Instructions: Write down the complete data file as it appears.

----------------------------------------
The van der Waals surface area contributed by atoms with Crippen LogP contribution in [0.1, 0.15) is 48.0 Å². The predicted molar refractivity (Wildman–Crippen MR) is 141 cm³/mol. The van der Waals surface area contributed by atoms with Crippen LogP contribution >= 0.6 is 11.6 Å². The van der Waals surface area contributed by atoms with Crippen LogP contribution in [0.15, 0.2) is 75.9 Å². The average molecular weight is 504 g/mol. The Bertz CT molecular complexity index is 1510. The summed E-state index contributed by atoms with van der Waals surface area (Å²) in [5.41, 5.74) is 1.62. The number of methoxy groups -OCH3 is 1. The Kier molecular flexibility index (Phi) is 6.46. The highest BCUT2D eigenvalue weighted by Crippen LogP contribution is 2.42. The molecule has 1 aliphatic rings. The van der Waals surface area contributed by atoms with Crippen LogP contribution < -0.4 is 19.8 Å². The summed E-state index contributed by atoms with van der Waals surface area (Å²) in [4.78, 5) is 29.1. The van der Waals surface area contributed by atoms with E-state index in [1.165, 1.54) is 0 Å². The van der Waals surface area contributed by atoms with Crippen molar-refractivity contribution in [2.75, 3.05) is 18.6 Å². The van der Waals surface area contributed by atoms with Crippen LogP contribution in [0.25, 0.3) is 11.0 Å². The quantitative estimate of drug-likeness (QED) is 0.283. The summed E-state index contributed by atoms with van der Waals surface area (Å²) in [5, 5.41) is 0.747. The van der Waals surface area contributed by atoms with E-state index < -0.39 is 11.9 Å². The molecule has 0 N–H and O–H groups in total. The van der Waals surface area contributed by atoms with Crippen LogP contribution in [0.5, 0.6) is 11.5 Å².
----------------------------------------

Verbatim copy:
The van der Waals surface area contributed by atoms with Crippen LogP contribution in [0.1, 0.15) is 48.0 Å². The predicted molar refractivity (Wildman–Crippen MR) is 141 cm³/mol. The van der Waals surface area contributed by atoms with Crippen LogP contribution >= 0.6 is 11.6 Å². The van der Waals surface area contributed by atoms with Crippen LogP contribution in [0.15, 0.2) is 75.9 Å². The average molecular weight is 504 g/mol. The Bertz CT molecular complexity index is 1510. The summed E-state index contributed by atoms with van der Waals surface area (Å²) in [5.41, 5.74) is 1.62. The number of methoxy groups -OCH3 is 1. The Kier molecular flexibility index (Phi) is 6.46. The highest BCUT2D eigenvalue weighted by Crippen LogP contribution is 2.42. The molecule has 1 aliphatic rings. The van der Waals surface area contributed by atoms with Crippen LogP contribution < -0.4 is 19.8 Å². The summed E-state index contributed by atoms with van der Waals surface area (Å²) in [4.78, 5) is 29.1. The van der Waals surface area contributed by atoms with E-state index in [1.165, 1.54) is 0 Å². The van der Waals surface area contributed by atoms with Crippen molar-refractivity contribution in [2.75, 3.05) is 18.6 Å². The van der Waals surface area contributed by atoms with Crippen LogP contribution in [0.25, 0.3) is 11.0 Å². The quantitative estimate of drug-likeness (QED) is 0.283. The summed E-state index contributed by atoms with van der Waals surface area (Å²) in [5, 5.41) is 0.747. The van der Waals surface area contributed by atoms with E-state index < -0.39 is 11.9 Å². The molecule has 0 N–H and O–H groups in total. The van der Waals surface area contributed by atoms with Crippen LogP contribution in [0.5, 0.6) is 11.5 Å².